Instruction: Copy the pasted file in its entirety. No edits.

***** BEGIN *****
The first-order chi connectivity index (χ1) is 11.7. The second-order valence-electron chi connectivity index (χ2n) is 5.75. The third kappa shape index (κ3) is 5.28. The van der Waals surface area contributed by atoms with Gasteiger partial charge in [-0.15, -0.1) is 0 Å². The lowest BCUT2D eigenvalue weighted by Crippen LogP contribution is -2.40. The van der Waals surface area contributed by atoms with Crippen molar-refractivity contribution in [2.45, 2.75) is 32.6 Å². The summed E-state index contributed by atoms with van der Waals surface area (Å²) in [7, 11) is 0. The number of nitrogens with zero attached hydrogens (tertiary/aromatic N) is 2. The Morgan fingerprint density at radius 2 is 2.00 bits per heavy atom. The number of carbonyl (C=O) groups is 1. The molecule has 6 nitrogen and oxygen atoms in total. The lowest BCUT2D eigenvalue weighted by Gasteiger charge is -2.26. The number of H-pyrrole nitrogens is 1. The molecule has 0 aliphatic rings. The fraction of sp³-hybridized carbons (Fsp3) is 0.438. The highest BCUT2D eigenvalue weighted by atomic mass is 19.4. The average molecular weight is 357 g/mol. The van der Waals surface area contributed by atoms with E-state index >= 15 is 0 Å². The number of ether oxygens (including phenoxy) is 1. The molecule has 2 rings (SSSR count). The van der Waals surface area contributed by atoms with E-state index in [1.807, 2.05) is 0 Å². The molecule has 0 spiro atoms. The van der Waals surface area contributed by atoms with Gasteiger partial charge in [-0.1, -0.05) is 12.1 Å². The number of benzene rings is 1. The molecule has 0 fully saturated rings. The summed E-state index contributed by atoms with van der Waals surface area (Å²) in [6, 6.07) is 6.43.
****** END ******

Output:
The first-order chi connectivity index (χ1) is 11.7. The second-order valence-electron chi connectivity index (χ2n) is 5.75. The third kappa shape index (κ3) is 5.28. The van der Waals surface area contributed by atoms with Gasteiger partial charge in [-0.15, -0.1) is 0 Å². The lowest BCUT2D eigenvalue weighted by Crippen LogP contribution is -2.40. The van der Waals surface area contributed by atoms with Crippen molar-refractivity contribution in [2.45, 2.75) is 32.6 Å². The summed E-state index contributed by atoms with van der Waals surface area (Å²) in [7, 11) is 0. The number of nitrogens with zero attached hydrogens (tertiary/aromatic N) is 2. The Morgan fingerprint density at radius 2 is 2.00 bits per heavy atom. The number of carbonyl (C=O) groups is 1. The molecule has 6 nitrogen and oxygen atoms in total. The lowest BCUT2D eigenvalue weighted by Gasteiger charge is -2.26. The number of H-pyrrole nitrogens is 1. The molecule has 0 aliphatic rings. The fraction of sp³-hybridized carbons (Fsp3) is 0.438. The highest BCUT2D eigenvalue weighted by atomic mass is 19.4. The average molecular weight is 357 g/mol. The van der Waals surface area contributed by atoms with E-state index >= 15 is 0 Å². The number of ether oxygens (including phenoxy) is 1. The molecule has 2 rings (SSSR count). The van der Waals surface area contributed by atoms with E-state index in [1.807, 2.05) is 0 Å². The molecule has 0 spiro atoms. The van der Waals surface area contributed by atoms with Gasteiger partial charge in [-0.1, -0.05) is 12.1 Å². The number of benzene rings is 1. The molecule has 0 fully saturated rings. The summed E-state index contributed by atoms with van der Waals surface area (Å²) in [6, 6.07) is 6.43.